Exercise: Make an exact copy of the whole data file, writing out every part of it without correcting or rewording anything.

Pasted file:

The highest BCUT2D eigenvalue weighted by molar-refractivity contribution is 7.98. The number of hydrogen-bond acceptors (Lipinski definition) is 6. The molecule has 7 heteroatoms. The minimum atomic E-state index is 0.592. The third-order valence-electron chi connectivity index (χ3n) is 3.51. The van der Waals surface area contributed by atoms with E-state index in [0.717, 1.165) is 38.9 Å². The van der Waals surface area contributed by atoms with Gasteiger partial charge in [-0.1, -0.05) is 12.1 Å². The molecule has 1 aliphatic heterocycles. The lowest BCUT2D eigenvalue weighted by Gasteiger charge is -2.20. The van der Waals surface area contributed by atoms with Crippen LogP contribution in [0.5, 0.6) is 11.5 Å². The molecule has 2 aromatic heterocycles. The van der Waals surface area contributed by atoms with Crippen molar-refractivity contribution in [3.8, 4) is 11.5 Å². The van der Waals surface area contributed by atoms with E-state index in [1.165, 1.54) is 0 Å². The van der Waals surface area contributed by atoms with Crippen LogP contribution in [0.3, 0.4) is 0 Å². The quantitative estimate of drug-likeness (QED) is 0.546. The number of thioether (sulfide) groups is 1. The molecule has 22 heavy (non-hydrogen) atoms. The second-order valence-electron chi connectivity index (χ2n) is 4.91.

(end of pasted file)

The highest BCUT2D eigenvalue weighted by molar-refractivity contribution is 7.98. The number of hydrogen-bond acceptors (Lipinski definition) is 6. The molecule has 7 heteroatoms. The minimum atomic E-state index is 0.592. The third-order valence-electron chi connectivity index (χ3n) is 3.51. The van der Waals surface area contributed by atoms with E-state index in [0.717, 1.165) is 38.9 Å². The van der Waals surface area contributed by atoms with Gasteiger partial charge in [-0.1, -0.05) is 12.1 Å². The molecule has 1 aliphatic heterocycles. The lowest BCUT2D eigenvalue weighted by Gasteiger charge is -2.20. The van der Waals surface area contributed by atoms with Crippen LogP contribution in [0.5, 0.6) is 11.5 Å². The molecule has 2 aromatic heterocycles. The van der Waals surface area contributed by atoms with Crippen molar-refractivity contribution in [3.8, 4) is 11.5 Å². The van der Waals surface area contributed by atoms with E-state index in [1.165, 1.54) is 0 Å². The van der Waals surface area contributed by atoms with Crippen LogP contribution in [0.3, 0.4) is 0 Å². The quantitative estimate of drug-likeness (QED) is 0.546. The number of thioether (sulfide) groups is 1. The molecule has 22 heavy (non-hydrogen) atoms. The second-order valence-electron chi connectivity index (χ2n) is 4.91.